March 15

March 22

Charles EpsteinUniversity of Pennsylvania

Abstract:

I describe recent joint work with Rafe Mazzeo proving existence, uniqueness and regularity results for degenerate diffusion operators that arise as infinite population limits of Markov Chain models in Population Genetics. These problems are complicated because the configuration space is a manifold with corners and the principal symbol of the operator degenerates along the boundary. These existence results serve to prove the existence of a limiting Markov Process.

March 29

John StembridgeUniversity of michigan, ann arbor

Abstract:

A W-graph is an edge-weighted graph that encodes certain matrix representations of a Weyl group W or its associated Hecke algebra. In particular, the action of the Hecke algebra by left or right multiplication on its Kazhdan-Lusztig basis has this form. If one is given the W-graph, it is easy to compute the Kazhdan-Lusztig polynomials, and these in turn carry useful information about the representation theory of the associated complex Lie groups.

In this talk we will point out a few basic features common to the W-graphs in Kazhdan-Lusztig theory (thereby isolating the class of "admissible" W-graphs), and explain how these features still manage to capture a large part of what is essential. For example, it turns out that there are only finitely many admissible W-graphs that are strongly connected, and the possibility of determining the full Kazhdan-Lusztig W-graph via combinatorics is tantalizingly close.

April 5

SpeakerUniversity

Abstract: TBA

April 12

Roger HoweYale university

Abstract:

In recent years, new techniques have been shedding light on long-standing issues and classical computationsin invariant theory and representation theory. One new idea is ``toric deformation" - finding a simpler algebra that retains the key properties of an algebra you are interested in. This talk will review some key uses of toric deformation in invariant theory, highlighting the appearance of a particularly nice class of algebras known as Hibi rings.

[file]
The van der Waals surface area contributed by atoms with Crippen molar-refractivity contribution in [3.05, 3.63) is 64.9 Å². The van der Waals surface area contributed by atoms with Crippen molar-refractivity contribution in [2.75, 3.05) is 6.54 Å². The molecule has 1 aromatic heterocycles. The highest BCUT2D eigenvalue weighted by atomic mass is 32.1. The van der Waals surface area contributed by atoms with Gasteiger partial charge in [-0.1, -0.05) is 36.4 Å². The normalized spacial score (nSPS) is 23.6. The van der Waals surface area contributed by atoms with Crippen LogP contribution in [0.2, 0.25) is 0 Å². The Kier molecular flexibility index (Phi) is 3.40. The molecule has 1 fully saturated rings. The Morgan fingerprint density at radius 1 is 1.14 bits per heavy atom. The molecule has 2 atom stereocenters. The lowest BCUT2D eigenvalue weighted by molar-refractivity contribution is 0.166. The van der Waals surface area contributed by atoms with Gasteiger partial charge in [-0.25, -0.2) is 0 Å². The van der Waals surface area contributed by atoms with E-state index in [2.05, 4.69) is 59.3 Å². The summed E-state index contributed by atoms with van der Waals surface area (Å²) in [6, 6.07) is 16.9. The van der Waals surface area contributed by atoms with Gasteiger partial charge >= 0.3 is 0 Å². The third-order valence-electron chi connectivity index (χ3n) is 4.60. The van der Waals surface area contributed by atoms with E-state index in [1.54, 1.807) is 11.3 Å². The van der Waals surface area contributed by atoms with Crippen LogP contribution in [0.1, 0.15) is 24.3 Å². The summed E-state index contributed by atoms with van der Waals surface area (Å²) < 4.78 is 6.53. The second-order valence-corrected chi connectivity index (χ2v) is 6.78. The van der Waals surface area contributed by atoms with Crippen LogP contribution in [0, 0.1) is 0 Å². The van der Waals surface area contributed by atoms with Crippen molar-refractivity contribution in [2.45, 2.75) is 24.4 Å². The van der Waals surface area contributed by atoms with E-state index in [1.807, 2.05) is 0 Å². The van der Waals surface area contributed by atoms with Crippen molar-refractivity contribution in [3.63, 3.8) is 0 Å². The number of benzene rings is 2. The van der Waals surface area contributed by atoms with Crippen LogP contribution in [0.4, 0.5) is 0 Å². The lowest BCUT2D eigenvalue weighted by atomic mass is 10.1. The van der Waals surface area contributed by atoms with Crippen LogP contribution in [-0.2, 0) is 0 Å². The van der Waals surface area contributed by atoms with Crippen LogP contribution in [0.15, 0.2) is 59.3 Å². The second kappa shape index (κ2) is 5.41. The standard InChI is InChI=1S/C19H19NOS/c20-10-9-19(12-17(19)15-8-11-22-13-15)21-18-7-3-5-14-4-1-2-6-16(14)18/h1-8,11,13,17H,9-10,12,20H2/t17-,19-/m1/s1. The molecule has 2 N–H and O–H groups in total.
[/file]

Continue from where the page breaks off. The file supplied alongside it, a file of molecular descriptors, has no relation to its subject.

April 19

Alexander YongUniversity of Illinois at urbana-champaign

Abstract:

This talk addresses the problem of how to analyze and discuss singularities of a variety X that ``naturally'' sits inside a flag manifold.

Our three main examples are Schubert varieties, Richardson varieties and Peterson varieties. The overarching theme is to use combinatorics and commutative algebra to study the *patch ideals*, which encode local coordinates and equations of X. Thereby, we obtain formulas and conjectures about X's invariants. We will report on projects with (subsets of) Erik Insko (U. Iowa), Allen Knutson (Cornell), Li Li (Oakland University) and Alexander Woo (U. Idaho).

April 26

Patrice AbryENS Lyon, France

Abstract:

In image processing, texture characterization and classification is a classical theme that received continuous and significant attention. Amongst other properties, it is now well accepted that scale invariance (or simply scaling) provides practitioners with a fruitful paradigm to address texture characterization. In this context, multifractal analysis consists of a mathematical theory aiming at characterizing precisely the fluctuations along space of the local regularity of a field.

Recently, a multifractal formalism (that is, a practical procedure to apply multifractal analysis to real world data) based on wavelet leaders has been proposed. It will be explained how and why it permits an accurate analysis of scale invariance in images and actually outperforms formalisms based on the sole wavelet coefficients.

Non parametric bootstrap procedures implemented in the wavelet domain further enable us to provide not only estimates for the multifractal attributes but also confidence intervals and to design hypothesis tests. These formalisms and procedures will be illustrated at work on the characterization of the textures of the paintings of different masters, a study conducted in the framework of the "Image Processing for Art Investigation" project. Notably, it will be illustrated how multifractal analysis enables to discriminate forgeries from original... or not!

(Joint work with S. Jaffard, Math Dept., Paris Est University and H. Wendt, ENSHEEIT, Toulouse, France)

May 3

Peter Batesmichigan state university, east lansing

Abstract:

Singularly perturbed elliptic equations often give rise to solutions that are almost constant except for one or more localized large amplitude excursions, so-called spike layers. Here we consider the corresponding parabolic equations and show the existence of moving spike layer solutions – existing and retaining that shape for all negative as well as positive time. In fact, the resulting dynamics is a rather nice purely geometric flow, which itself is of independent interest.

This PDE to ODE reduction result is made possible by first proving an abstract theorem on the existence of a normally hyperbolic invariant manifold for a semiflow in Banach space when one only has an approximation of such. We believe that this abstract result is applicable in a wide variety of settings.

Mathematics Department, 424 Gibson Hall, New Orleans, LA 70118 504-865-5727 math@math.tulane.edu